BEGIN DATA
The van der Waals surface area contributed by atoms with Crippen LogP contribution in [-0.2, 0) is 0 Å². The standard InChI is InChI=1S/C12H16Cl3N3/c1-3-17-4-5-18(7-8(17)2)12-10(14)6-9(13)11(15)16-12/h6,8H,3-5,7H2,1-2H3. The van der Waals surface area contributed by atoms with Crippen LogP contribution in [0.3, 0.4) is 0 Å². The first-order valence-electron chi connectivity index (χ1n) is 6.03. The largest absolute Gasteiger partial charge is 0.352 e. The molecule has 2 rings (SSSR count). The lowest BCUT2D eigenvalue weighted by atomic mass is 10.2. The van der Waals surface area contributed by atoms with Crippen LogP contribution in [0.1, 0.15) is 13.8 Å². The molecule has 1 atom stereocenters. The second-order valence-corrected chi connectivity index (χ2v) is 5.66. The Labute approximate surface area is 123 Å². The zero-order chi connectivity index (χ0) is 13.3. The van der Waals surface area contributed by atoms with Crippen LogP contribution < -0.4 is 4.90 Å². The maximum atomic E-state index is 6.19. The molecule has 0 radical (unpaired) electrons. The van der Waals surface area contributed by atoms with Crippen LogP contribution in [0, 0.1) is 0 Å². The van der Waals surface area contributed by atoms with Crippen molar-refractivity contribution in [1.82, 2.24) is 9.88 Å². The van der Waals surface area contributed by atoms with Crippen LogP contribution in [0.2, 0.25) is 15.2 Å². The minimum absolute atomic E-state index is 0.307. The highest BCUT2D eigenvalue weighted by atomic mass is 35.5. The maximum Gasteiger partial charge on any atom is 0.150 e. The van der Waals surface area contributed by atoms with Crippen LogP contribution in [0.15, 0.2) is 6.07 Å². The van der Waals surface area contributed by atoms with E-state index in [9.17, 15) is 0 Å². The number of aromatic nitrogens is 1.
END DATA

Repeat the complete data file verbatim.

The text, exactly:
The van der Waals surface area contributed by atoms with Crippen LogP contribution in [-0.2, 0) is 0 Å². The standard InChI is InChI=1S/C12H16Cl3N3/c1-3-17-4-5-18(7-8(17)2)12-10(14)6-9(13)11(15)16-12/h6,8H,3-5,7H2,1-2H3. The van der Waals surface area contributed by atoms with Crippen LogP contribution in [0.3, 0.4) is 0 Å². The first-order valence-electron chi connectivity index (χ1n) is 6.03. The largest absolute Gasteiger partial charge is 0.352 e. The molecule has 2 rings (SSSR count). The lowest BCUT2D eigenvalue weighted by atomic mass is 10.2. The van der Waals surface area contributed by atoms with Crippen LogP contribution in [0.1, 0.15) is 13.8 Å². The molecule has 1 atom stereocenters. The second-order valence-corrected chi connectivity index (χ2v) is 5.66. The Labute approximate surface area is 123 Å². The zero-order chi connectivity index (χ0) is 13.3. The van der Waals surface area contributed by atoms with Crippen LogP contribution < -0.4 is 4.90 Å². The maximum atomic E-state index is 6.19. The molecule has 0 radical (unpaired) electrons. The van der Waals surface area contributed by atoms with Crippen LogP contribution in [0, 0.1) is 0 Å². The van der Waals surface area contributed by atoms with Crippen molar-refractivity contribution in [1.82, 2.24) is 9.88 Å². The van der Waals surface area contributed by atoms with Crippen LogP contribution in [0.2, 0.25) is 15.2 Å². The minimum absolute atomic E-state index is 0.307. The highest BCUT2D eigenvalue weighted by atomic mass is 35.5. The maximum Gasteiger partial charge on any atom is 0.150 e. The van der Waals surface area contributed by atoms with Crippen LogP contribution in [0.15, 0.2) is 6.07 Å². The van der Waals surface area contributed by atoms with E-state index in [9.17, 15) is 0 Å². The number of aromatic nitrogens is 1.